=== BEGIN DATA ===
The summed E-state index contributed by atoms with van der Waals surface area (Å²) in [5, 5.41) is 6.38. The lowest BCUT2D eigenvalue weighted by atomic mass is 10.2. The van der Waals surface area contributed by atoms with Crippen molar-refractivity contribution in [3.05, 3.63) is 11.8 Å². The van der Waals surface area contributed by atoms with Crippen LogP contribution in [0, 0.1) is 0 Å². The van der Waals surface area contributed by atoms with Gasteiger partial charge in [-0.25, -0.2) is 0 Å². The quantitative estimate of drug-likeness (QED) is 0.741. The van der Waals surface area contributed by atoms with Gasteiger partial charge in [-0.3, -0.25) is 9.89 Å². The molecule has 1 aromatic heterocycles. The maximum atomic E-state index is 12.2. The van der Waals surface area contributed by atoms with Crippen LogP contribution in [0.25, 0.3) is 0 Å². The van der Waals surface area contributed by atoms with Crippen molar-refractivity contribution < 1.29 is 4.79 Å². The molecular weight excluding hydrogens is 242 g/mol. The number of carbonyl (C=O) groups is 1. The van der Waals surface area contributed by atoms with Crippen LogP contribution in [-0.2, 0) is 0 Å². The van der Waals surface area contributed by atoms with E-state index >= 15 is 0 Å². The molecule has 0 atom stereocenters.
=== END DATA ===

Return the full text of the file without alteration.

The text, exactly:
The summed E-state index contributed by atoms with van der Waals surface area (Å²) in [5, 5.41) is 6.38. The lowest BCUT2D eigenvalue weighted by atomic mass is 10.2. The van der Waals surface area contributed by atoms with Crippen molar-refractivity contribution in [3.05, 3.63) is 11.8 Å². The van der Waals surface area contributed by atoms with Crippen LogP contribution in [0, 0.1) is 0 Å². The van der Waals surface area contributed by atoms with Gasteiger partial charge in [-0.25, -0.2) is 0 Å². The quantitative estimate of drug-likeness (QED) is 0.741. The van der Waals surface area contributed by atoms with Gasteiger partial charge in [-0.3, -0.25) is 9.89 Å². The molecule has 1 aromatic heterocycles. The maximum atomic E-state index is 12.2. The van der Waals surface area contributed by atoms with Crippen LogP contribution in [0.25, 0.3) is 0 Å². The van der Waals surface area contributed by atoms with Crippen molar-refractivity contribution < 1.29 is 4.79 Å². The molecular weight excluding hydrogens is 242 g/mol. The number of carbonyl (C=O) groups is 1. The van der Waals surface area contributed by atoms with Crippen LogP contribution in [-0.2, 0) is 0 Å². The van der Waals surface area contributed by atoms with E-state index >= 15 is 0 Å². The molecule has 0 atom stereocenters.